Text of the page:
Recently published –
Béal na Bláth – The local story
Ongoing display in our Heritage Room for 2023.
As the Decade of Centenaries enters its later stage, the manner in which the heritage sector, communities, schools, the arts sector and, both local and national government have handled the period of commemoration has been commendable; ensuring that their dictum “appropriately, proportionately, respectfully and with sensitivity” has been adhered to. We in the Independence Museum Kilmurry have benefitted from the efforts and support of other cultural bodies, historians and local heritage offices. The locals, wider public and tourists have been a great support and encouragement in all our efforts to commemorate the key events on the arduous path to Independence. Our museum’s key publications and exhibitions have all adhered to the key objectives as envisaged by the Decade of Centenaries programme, while remaining faithful to our own tagline, “See Ireland’s History Through A Local Lens”.
Commemorating the Civil War should be no different despite the difficulties and particular sensitivities raised. The Centenary Commemoration of Michael Collins’ death at Béal na Bláth was always going to be a key component of the commemoration of the Civil War.
No different to the other commemorations locally of the 1916 Rising (commemorating the assembly of local volunteers and those of companies from Cork City, East Cork, South Cork, and the Bandon and Kinsale districts in Kilmurry on Easter Sunday 1916) and the War of Independence (The Lissarda Ambush, Cork 1920 Hunger Strike, Terence MacSwiney’s death on hunger strike in Brixton, etc.,) we will reflect on the Béal na Bláth Ambush by exploring “the local story”.
Our Béal na Bláth – The local story Exhibition will focus on :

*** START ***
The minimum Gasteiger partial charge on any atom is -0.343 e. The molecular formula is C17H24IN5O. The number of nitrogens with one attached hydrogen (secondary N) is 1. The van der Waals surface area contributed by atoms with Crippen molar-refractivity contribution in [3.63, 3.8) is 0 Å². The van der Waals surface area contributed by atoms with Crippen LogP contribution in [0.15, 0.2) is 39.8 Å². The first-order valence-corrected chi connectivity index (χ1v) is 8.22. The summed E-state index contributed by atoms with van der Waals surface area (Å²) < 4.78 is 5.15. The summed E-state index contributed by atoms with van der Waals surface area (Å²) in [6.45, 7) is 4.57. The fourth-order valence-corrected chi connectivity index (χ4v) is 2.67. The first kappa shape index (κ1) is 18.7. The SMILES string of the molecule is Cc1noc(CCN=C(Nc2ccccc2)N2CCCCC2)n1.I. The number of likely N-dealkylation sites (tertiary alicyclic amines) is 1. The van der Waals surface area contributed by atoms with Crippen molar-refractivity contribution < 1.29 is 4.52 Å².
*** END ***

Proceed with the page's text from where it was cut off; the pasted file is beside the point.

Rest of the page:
- Commander-in-Chief Michael Collins’ journey through Cork on the day
- Map of the ambush site
- The anti-Treaty IRA personnel involved in the ambush
- The National Army convoy personnel
- The local safehouses where the Officers of the Southern Division of the anti-Treaty IRA were accommodated
- Commemorating the local anti-Treaty Volunteers killed that July in the Battle of Limerick.
The Exhibition will be accompanied by a display of artifacts particular to the local details of the ambush.
This Exhibition has been kindly funded by Cork County Council under the
County Cork Commemorations Grant Scheme 2022
The County Cork Commemorations Grant Scheme is part-funded by the Department of Tourism, Culture, Arts, Gaeltacht, Sport and Media under the Decade of Centenaries Programme 2012-2023.
COUNTY CORK COMMEMORATIONS GRANT SCHEME 2022
Object Of The Month October
Lawrence Telegram newspaper coverage of Terence MacSwiney Hunger Strike
Lawrence Telegram (Lawrence , Massachusetts) Newspapers
Lawrence Telegram Newspaper 23-10-1920
Lawrence Telegram Newspaper 25-10-1920
Lawrence Telegram Newspaper 26-10-1920
Lawrence Telegram Newspaper 27-10-1920
Cork Lord Mayor Terence MacSwiney’s Hunger Strike 12th of August 1920 – 25th October 1920
After 74 days since he began his hunger strike on the day of his arrest in Cork City Hall Lord Mayor Terence MacSwiney died on hunger strike in Brixton Prison, London on the 25th October 1920.
LORD MAYOR MacSWINEY DEAD